, Volume 569, Issue 1, pp 293–309 | Cite as

Rapid responses of vegetation to hydrological changes in Taylor Slough, Everglades National Park, Florida, USA

  • Thomas V. Armentano
  • Jay P. Sah
  • Michael S. Ross
  • David T. Jones
  • Hillary C. Cooley
  • Craig S. Smith


We analyzed the dynamics of freshwater marsh vegetation of Taylor Slough in eastern Everglades National Park for the 1979 to 2003 period, focusing on cover of individual plant species and on cover and composition of marsh communities in areas potentially influenced by a canal pump station (“S332”) and its successor station (“S332D”). Vegetation change analysis incorporated the hydrologic record at these sites for three intervals: pre-S332 (1961–1980), S332 (1980–1999), post-S332 (1999–2002). During S332 and post-S332 intervals, water level in Taylor Slough was affected by operations of S332 and S332D. To relate vegetation change to plot-level hydrological conditions in Taylor Slough, we developed a weighted averaging regression and calibration model (WA) using data from the marl prairies of Everglades National Park and Big Cypress National Preserve. We examined vegetation pattern along five transects. Transects 1–3 were established in 1979 south of the water delivery structures, and were influenced by their operations. Transects 4 and 5 were established in 1997, the latter west of these structures and possibly under their influence. Transect 4 was established in the northern drainage basin of Taylor Slough, beyond the likely zones of influence of S332 and S332D. The composition of all three southern transects changed similarly after 1979. Where muhly grass (Muhlenbergia capillaris var. filipes) was once dominant, sawgrass (Cladium jamaicense), replaced it, while where sawgrass initially predominated, hydric species such as spikerush (Eleocharis cellulosa Torr.) overtook it. Most of the changes in species dominance in Transects 1–3 occurred after 1992, were mostly in place by 1995–1996, and continued through 1999, indicating how rapidly vegetation in seasonal Everglades marshes can respond to hydrological modifications. During the post-S332 period, these long-term trends began reversing. In the two northern transects, total cover and dominance of both muhly grass and sawgrass increased from 1997 to 2003. Thus, during the 1990’s, vegetation composition south of S332 became more like that of long hydroperiod marshes, but afterward it partially returned to its 1979 condition, i.e., a community characteristic of less prolonged flooding. In contrast, the vegetation change along the two northern transects since 1997 showed little relationship to hydrologic status.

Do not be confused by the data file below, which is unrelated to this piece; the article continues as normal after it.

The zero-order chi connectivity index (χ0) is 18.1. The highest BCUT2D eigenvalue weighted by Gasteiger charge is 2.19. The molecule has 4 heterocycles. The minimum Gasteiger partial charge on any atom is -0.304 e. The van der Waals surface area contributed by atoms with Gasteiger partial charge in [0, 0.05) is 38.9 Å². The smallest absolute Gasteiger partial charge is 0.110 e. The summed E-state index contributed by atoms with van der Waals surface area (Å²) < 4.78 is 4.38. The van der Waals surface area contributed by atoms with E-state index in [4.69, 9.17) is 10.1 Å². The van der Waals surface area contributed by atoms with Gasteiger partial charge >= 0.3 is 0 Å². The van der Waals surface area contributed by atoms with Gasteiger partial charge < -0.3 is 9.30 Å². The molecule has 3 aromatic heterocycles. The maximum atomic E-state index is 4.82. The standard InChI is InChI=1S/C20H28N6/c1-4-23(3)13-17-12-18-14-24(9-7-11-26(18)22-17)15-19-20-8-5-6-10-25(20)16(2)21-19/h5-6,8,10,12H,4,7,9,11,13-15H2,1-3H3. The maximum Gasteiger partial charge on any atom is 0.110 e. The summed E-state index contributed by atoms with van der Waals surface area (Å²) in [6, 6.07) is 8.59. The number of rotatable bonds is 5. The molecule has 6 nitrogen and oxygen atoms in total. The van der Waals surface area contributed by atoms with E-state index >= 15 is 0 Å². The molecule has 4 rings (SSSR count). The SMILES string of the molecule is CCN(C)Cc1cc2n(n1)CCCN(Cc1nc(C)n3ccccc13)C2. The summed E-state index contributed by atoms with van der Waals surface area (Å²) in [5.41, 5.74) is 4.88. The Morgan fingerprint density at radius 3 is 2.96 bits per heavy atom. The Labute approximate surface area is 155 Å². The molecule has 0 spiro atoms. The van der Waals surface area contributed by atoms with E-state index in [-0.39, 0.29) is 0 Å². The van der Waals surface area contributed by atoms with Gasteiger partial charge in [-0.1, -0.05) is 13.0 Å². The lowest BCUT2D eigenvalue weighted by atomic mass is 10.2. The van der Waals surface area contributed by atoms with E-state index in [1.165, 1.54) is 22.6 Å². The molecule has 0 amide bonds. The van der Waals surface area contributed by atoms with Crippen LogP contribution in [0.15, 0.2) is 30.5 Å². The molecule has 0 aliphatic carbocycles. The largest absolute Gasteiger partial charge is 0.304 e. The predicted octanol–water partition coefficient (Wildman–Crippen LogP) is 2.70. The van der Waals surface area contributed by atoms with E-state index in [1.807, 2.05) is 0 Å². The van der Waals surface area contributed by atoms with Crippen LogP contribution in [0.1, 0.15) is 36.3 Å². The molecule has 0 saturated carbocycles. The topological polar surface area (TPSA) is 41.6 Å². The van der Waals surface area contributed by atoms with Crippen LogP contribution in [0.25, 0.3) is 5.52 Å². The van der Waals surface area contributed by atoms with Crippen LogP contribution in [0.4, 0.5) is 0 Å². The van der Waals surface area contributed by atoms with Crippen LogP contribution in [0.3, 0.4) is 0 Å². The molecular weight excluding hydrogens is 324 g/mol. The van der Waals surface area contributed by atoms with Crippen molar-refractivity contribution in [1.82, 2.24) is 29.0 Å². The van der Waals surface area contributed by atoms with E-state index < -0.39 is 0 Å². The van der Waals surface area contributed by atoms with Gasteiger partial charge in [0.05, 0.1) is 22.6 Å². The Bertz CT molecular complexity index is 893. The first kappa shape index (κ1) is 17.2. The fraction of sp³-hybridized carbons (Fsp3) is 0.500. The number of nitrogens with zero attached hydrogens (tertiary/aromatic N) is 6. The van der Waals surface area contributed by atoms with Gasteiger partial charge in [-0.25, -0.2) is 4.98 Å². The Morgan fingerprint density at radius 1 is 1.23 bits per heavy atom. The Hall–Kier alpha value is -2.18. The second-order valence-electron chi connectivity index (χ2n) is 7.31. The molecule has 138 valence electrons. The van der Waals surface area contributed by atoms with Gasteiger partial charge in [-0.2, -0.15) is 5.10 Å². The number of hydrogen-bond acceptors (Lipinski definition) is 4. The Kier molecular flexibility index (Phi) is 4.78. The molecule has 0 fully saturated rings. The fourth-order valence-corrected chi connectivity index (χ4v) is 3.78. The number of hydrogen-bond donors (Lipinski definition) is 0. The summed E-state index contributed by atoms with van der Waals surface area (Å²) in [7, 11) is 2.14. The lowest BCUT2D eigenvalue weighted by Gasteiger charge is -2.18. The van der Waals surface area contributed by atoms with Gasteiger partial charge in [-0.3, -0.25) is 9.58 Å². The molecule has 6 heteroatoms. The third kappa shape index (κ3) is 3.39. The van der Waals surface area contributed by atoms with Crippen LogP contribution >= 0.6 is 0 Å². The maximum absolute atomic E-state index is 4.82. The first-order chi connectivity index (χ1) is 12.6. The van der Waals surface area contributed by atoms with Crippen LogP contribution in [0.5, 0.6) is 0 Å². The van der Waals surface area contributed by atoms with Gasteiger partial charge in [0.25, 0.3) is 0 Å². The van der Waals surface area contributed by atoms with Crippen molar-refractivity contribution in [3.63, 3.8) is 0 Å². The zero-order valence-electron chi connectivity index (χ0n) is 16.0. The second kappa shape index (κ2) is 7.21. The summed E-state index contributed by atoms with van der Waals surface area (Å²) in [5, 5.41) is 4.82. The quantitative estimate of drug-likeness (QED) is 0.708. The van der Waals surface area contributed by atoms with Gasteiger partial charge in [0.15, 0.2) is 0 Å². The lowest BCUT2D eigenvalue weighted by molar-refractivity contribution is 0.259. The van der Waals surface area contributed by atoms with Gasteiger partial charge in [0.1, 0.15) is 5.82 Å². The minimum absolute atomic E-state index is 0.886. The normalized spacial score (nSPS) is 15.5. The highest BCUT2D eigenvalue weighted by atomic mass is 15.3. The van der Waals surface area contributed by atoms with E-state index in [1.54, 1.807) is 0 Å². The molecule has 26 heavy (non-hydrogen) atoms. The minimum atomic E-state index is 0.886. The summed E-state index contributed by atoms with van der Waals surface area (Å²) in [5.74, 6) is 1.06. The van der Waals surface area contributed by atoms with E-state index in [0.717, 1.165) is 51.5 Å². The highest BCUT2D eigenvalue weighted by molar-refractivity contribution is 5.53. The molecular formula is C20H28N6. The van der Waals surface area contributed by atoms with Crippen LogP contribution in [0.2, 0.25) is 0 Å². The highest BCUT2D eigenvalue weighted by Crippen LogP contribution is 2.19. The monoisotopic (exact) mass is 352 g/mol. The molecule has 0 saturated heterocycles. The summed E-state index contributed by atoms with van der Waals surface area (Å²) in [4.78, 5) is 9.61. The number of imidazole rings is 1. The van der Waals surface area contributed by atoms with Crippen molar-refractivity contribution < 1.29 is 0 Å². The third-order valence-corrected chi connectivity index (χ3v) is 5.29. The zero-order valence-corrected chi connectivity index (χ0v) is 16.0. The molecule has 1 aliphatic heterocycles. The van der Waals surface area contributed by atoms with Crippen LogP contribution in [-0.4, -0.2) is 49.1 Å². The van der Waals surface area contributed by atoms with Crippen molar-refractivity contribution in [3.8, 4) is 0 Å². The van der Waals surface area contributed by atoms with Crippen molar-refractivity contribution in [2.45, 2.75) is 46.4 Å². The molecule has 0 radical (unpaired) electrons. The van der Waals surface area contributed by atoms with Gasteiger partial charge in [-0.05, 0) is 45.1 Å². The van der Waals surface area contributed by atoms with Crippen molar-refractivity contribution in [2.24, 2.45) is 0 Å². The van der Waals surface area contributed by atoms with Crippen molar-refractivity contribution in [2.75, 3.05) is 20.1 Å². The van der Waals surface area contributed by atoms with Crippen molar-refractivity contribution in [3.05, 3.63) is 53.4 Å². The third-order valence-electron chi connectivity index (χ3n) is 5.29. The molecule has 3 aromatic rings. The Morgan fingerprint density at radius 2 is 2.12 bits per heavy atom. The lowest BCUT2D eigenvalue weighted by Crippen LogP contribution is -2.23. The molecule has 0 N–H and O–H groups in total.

Everglades National Park Taylor Slough vegetation change hydrology water management restoration 


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Copyright information

© Springer 2006

Authors and Affiliations

  • Thomas V. Armentano
    • 1
  • Jay P. Sah
    • 2
  • Michael S. Ross
    • 2
  • David T. Jones
    • 2
  • Hillary C. Cooley
    • 3
  • Craig S. Smith
    • 3
  1. 1.Thomas V. ArmentanoLand O’ LakesUSA
  2. 2.Southeast Environmental Research Center (SERC)Florida International UniversityUniversity Park, MiamiUSA
  3. 3.Everglades National ParkHomesteadUSA

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